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Table Of Contents  The TCP/IP Guide
 9  TCP/IP Application Layer Protocols, Services and Applications (OSI Layers 5, 6 and 7)
      9  TCP/IP Key Applications and Application Protocols
           9  TCP/IP File and Message Transfer Applications and Protocols (FTP, TFTP, Electronic Mail, USENET, HTTP/WWW, Gopher)
                9  TCP/IP World Wide Web (WWW, "The Web") and the Hypertext Transfer Protocol (HTTP)
                     9  TCP/IP Hypertext Transfer Protocol (HTTP)
                          9  HTTP Entities, Transfers, Coding Methods and Content Management

Previous Topic/Section
HTTP Data Length Issues, "Chunked" Transfers and Message Trailers
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HTTP Features, Capabilities and Issues
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HTTP Content Negotiation and "Quality Values"
(Page 2 of 3)

Comparing Negotiation Methods

To draw an analogy, suppose a co-worker offers to go out at lunch-time to pick up lunch for the two of you, at a new restaurant where neither of you have eaten before. You could provide him with some parameters regarding what you like to eat—“I like roast beef sandwiches, fish & chips, and pizza, but not chicken”—and then trust him to pick something you will like. Or, he could go to the restaurant, call you on his cell phone, and read the menu to you and let you make a selection. This first is like server-driven negotiation; the second, like agent-driven negotiation.

I think this is a good analogy not only because it (hopefully) helps you see the differences between the two methods, but it also highlights the key advantages and disadvantages of each. Trusting your co-worker with your lunch selection is simple and efficient, but not foolproof. It’s possible that the restaurant may not have any of the items you specified, or that your friend may get you something containing another ingredient that you don’t like but that you forgot to mention. Similarly, server-based negotiation is a “best-guess” process that does not guarantee that the client will receive the resource in the format it wants. This is exacerbated by the fact that there are only so many ways for the client to specify its preferences using a handful of request headers.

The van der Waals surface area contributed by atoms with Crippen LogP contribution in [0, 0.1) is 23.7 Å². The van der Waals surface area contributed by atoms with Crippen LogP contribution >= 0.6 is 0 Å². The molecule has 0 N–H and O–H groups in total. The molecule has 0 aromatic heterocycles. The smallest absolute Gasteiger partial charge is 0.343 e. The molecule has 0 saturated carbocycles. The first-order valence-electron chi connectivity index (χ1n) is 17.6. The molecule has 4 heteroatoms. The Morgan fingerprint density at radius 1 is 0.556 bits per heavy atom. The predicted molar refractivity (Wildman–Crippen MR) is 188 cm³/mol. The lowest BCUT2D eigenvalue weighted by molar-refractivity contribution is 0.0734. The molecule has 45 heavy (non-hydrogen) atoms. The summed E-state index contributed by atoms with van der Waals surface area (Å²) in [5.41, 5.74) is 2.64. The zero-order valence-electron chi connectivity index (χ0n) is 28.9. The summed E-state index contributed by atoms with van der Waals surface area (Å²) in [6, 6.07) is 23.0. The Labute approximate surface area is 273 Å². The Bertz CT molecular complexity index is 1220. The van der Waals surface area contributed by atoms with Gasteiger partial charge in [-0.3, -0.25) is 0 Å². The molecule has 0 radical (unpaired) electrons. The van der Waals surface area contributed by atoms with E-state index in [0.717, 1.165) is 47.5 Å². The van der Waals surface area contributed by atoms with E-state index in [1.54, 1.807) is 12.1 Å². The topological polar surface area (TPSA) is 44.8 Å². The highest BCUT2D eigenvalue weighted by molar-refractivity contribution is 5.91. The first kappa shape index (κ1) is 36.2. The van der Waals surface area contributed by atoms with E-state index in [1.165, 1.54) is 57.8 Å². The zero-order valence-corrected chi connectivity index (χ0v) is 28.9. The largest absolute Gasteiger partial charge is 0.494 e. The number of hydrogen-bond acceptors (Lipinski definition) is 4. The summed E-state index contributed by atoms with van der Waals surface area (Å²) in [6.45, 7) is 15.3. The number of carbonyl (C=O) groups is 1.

Agent-based negotiation, on the other hand, allows the client to select exactly what it wants from the available choices, just as you can choose your favorite dish from the menu of the restaurant. The problem here is that it is inefficient, because two requests and responses are required for each resource access. (Would you really want to read a restaurant’s menu over the phone to someone so they could choose their ideal dish? J)

Key Concept: HTTP includes a feature called content negotiation that allows the selection of a particular variation of a resource that has more than one representation. There are two negotiation techniques: server-driven, where the client includes headers in its request that indicate what it wants and the server does its best to select the most appropriate variant; and agent-driven, where the server sends the client a list of the available resource alternatives and the client chooses one.


Server-Based Negotiation in HTTP

In practice, server-based negotiation is the type that is most commonly used today. The client specifies its preferences using a set of four request headers that indicate what it would prefer in the representation of the resource. The headers each represent one characteristic of a resource: Accept (media type); Accept-Charset (character set); Accept-Encoding (content encoding); and Accept-Language (resource language). Any or all of these may be included in the request.

Each “Accept-” header contains a list of acceptable values that is appropriate to the characteristic that it specifies, separated by a comma. For example, the Accept header lists media types the client considers acceptable, while Accept-Language contains language tags. Suppose you have a friend who is trilingual in English, French and Spanish. She can read a particular document in any of these languages, so she might instruct her browser to include the following header in her requests:

Accept-Language: en, fr, sp

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Version 3.0 - Version Date: September 20, 2005

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